DAY FOUR - Tuesday, May 25


I can tell it’s a beautiful morning, even in the dark. The birdies are singing like crazy.

I begin at Slough in our usual spot today, with Susan & Reve, Frank and Rick.

We find many wolves bedded in the den area today along the crest of the gully ridge below the sage den. The Junctions seem to be very well fed so perhaps they are taking the day off from hunting today.

I can identify 907F in one spot, with two or three pups sleeping next to her.

The alpha female lies just above the sage den, with several more pups around her. There are a few adults resting near the eastern trees and two others near the western trees.

907 gets up for a stretch, then heads down to the spring meadow for a drink. 5 pups follow her, bouncing along, romping with each other. Two of them try balancing on a fallen log, others scramble to the top of boulders. The Spring meadow is a wonderful new playground for them, and we just love seeing them there.

1276F is not content. In fact, both she and the alpha female seem a little antsy. They both try to herd the pups back up the hill. 1276 tries again to lift a pup in her mouth.

But the pups are bold enough to do what they want this morning, and the two nervous mothers are forced to stand and watch.

Later in the day, good old 1048 arrives, bringing food. The wolves mob him, and the pups have learned to run fast in order to get the goodies. One black pup gets a solid-ish chunk and proudly trots off with it.

A black yearling is particularly cute with one of the black pups, following it t downhill, pawing at it gently.

1228F and the beautiful gray are here today, too, as is the still limping gray male. He is so much better than when I first noticed his limp back in April.

There are other animals to watch, today, too. A small herd of elk grazes in Slough flats, along with the usual bison. There are sandhills in various spots. Today the pronghorn seem skittish, dashing here and there.

Around 11AM, Melba arrives with a special delivery for me. I just bought a new Swarovski scope with an extender. The extender has not arrived yet, but when it does, I’ll be able to count pups with the best of them!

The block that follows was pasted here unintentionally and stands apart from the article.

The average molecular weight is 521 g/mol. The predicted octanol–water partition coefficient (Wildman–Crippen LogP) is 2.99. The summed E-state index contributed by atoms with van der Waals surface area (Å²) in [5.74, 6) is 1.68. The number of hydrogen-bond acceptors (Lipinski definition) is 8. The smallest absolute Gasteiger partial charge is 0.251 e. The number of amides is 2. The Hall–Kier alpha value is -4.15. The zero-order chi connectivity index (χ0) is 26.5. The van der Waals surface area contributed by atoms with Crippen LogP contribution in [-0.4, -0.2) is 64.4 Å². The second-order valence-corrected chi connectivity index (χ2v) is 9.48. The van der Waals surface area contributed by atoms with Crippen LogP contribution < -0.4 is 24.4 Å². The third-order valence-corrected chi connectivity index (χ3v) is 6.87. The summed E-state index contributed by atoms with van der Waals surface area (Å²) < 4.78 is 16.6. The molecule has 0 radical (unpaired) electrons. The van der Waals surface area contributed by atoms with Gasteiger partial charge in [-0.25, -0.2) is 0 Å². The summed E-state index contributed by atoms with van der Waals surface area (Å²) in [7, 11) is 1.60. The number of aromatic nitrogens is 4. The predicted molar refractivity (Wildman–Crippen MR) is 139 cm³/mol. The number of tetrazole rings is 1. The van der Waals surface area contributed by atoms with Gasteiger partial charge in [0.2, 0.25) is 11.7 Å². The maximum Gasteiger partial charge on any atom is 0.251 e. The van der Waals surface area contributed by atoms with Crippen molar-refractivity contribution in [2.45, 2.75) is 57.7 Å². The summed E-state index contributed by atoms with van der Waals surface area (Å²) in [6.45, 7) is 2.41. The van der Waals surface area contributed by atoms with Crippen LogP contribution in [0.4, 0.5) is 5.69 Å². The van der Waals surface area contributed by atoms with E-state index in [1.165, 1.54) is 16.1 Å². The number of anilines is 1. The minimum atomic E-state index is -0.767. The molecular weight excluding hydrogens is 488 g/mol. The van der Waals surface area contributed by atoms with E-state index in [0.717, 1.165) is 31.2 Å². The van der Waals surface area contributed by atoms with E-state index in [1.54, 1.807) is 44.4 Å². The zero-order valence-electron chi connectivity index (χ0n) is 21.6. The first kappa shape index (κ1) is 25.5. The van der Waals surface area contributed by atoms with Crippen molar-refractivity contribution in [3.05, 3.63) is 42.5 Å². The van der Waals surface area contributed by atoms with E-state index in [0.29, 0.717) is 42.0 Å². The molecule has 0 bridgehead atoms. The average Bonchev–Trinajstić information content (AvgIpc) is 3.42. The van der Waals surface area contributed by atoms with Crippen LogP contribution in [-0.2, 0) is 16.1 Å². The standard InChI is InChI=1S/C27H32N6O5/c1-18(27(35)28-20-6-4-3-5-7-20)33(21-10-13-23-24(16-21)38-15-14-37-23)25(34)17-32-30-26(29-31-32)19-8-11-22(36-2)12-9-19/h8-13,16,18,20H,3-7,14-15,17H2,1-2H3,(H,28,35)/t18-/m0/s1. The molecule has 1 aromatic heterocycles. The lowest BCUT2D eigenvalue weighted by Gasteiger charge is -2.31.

Rick radios from Picnic. He is watching 1229F. She’s one of my favorites, so with a lull in the activity here, I pack up to drive there. But when I reach the road, Bill has the grizzly sow with the two cubs on Northern Divide ridge, so I stop to see them.

The cubs are so fun to watch, I end up helping a bunch of visitors see them. Then I turn the scope around and show them wolves!

Around 12:30 I finally head east. The greening of Lamar is progressing. Today it seems to have achieved the color and vibrancy that it so often in my mind’s eye when I think about Yellowstone.

During my break in Silver Gate I spend about a half hour experimenting with my new scope. But I’m not ready for it yet, so I take Layla with me when I head out again around 6:20. It’s a comfortable 52 degrees.

Laurie got a text from Mark & Carol that a Junction hunting party left the den around 4PM, heading west. They found the group from Boulder but lost them heading further west.

We see a single moose at Warm Creek and get to Slough around 7PM.

Things are pretty quiet, although we do see the alpha female. She walks from the western trees to the sage den. We had hoped that some pups would come out to greet her but they don’t. She seems disappointed, too so she goes back uphill and beds. She repeats this pattern twice more. The third time she approaches the den the pups come pouring out.

They mob her and she nurses them.

A while later, an adult gray comes down to where the pups are roaming around. She lies down, rolls on her back and the pups crawl all over her, which is seemingly what she wanted them to do.

So cute!

While several pups are racing, romping and wrestling, one black pup takes a journey to the eastern trees all by himself!

The weather is chilly and the sky is overcast, which makes it much easier to scope. But it also brings the dark sooner than usual.

We head back east and at Confluence we see a pretty light-colored fox on the north side. It’s so gray it almost looks white. A bison herd is crossing the river, and for some reason only known to bison they choose a really steep bank. Maybe they are teaching the calves how to deal with that?

Today I saw: 3 grizzly bears (2 coy), bison, sandhills, elk, 1 moose, bighorn sheep, 22 Junction wolves (including the alphas, 907F, 1048M, 1228F, 1275M, 1276F, several others plus 7 pups 4 & 3) and the spirits of Allison and Richard.

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